Jimmy Eat World Invented Review

Released 2010.  

BBC Review

An enjoyable seventh album from one of the emo originals.

Mike Haydock 2010

Jimmy Eat World are pioneers of emo – that melodious, sentimental brand of American indie rock that has swept the globe in the past decade. You may well resent them for it. Certainly emo has become a tainted word, conjuring up images of over-emotional teens who wear too much black eyeliner.

Yes, Jimmy Eat World have always been sentimental: they tug on the heart strings with yearning melodies that pound you into snivelling submission. But, crucially, they also know how to rock out. Their breakout albums Clarity and Bleed American made you reach for the tissues one minute and then jump with fist-pumping joy the next. For kids who care about credibility, that’s a key distinction.

With success came cash, though; cash that has been used in the studio to smooth out the rough edges. Listening to Jimmy Eat World has always been easy, but in recent years it’s got a little too easy. Nothing has blown the ears back, even if the choruses have still, technically, been strong.

For Invented, then, it’s exciting to hear that Mark Trombino, who produced Jimmy’s breakthrough discs, is back at the helm – even if that news is tempered by the process: the band recorded tracks in their studio in Arizona and then emailed them to Trombino in California. Trombino has done his best here to reinvigorate the Jimmy Eat World sound and put a bit of the heaviness back. On My Best Theory (the lead single) and Action Needs an Audience, he’s made the throbbing riffs fresh and aggressive again.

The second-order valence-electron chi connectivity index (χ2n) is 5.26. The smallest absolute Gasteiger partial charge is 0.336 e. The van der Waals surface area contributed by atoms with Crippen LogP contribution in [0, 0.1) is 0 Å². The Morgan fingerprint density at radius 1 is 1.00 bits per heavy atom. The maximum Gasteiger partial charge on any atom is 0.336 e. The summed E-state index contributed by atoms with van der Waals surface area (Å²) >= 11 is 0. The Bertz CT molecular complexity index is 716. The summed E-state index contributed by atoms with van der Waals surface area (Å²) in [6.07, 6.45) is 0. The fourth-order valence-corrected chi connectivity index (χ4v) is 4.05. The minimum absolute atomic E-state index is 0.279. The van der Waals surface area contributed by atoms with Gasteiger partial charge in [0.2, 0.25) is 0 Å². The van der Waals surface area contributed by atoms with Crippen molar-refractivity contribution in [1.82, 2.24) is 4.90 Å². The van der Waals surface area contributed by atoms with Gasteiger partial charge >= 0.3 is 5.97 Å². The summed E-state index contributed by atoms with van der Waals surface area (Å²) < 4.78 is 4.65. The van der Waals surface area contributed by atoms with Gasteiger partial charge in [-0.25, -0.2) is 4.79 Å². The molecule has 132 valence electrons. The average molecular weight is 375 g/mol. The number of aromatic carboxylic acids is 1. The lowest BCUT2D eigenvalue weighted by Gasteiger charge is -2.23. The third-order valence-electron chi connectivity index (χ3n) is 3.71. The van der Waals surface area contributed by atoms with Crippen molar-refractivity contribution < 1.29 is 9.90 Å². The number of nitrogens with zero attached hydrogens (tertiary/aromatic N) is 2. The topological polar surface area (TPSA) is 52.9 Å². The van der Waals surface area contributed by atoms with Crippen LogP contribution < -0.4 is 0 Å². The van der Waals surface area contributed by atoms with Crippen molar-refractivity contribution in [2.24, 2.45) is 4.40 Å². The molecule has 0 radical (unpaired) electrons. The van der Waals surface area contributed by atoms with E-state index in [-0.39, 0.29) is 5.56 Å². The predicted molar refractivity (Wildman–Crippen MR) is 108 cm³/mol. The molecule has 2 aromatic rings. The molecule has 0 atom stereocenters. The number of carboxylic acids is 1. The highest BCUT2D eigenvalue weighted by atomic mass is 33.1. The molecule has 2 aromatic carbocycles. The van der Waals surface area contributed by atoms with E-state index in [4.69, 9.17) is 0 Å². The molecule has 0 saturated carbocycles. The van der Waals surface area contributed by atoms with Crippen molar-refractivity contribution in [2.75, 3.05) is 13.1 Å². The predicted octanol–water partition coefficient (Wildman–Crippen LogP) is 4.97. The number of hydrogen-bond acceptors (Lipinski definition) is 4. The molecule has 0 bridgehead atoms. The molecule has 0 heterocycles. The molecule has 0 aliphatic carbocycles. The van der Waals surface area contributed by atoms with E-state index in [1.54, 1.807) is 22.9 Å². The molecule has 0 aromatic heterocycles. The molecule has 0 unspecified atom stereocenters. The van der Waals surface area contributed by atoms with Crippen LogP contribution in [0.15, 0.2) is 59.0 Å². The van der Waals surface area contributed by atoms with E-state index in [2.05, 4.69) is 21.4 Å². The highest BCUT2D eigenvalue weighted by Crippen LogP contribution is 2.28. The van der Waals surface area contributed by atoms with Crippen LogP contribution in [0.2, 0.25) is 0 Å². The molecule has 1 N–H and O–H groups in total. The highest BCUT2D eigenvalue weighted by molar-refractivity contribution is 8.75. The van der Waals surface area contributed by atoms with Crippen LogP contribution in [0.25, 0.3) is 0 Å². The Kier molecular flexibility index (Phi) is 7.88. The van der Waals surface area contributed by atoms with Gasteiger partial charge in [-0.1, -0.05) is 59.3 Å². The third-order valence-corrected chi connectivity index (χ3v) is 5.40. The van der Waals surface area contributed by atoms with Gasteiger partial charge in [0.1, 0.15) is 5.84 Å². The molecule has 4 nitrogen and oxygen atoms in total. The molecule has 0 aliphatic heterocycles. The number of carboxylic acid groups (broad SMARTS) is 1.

Trombino has also brought back the sparkle to songs that could have died on their backsides: the acoustic guitars on opener Heart Is Hard to Find sound crisp and vital; Coffee and Cigarettes’ plain melody is driven forward by bringing the bass up high in the mix; and, best of all, Evidence broods menacingly before exploding into a glorious burst of distortion.

Doubts creep in during the quieter moments. Cut, Invented and Mixtape all work fine – they all have blissful harmonies and delicate choruses – but they represent nothing new. They are over-familiar Jimmy Eat World formulae rehashed. They are songs that look backwards, not forwards.

Seven albums in, Jimmy Eat World are still going strong, and Invented is an enjoyable record. But it also fails to dispel the concern that the band’s well of ideas is about to run dry.

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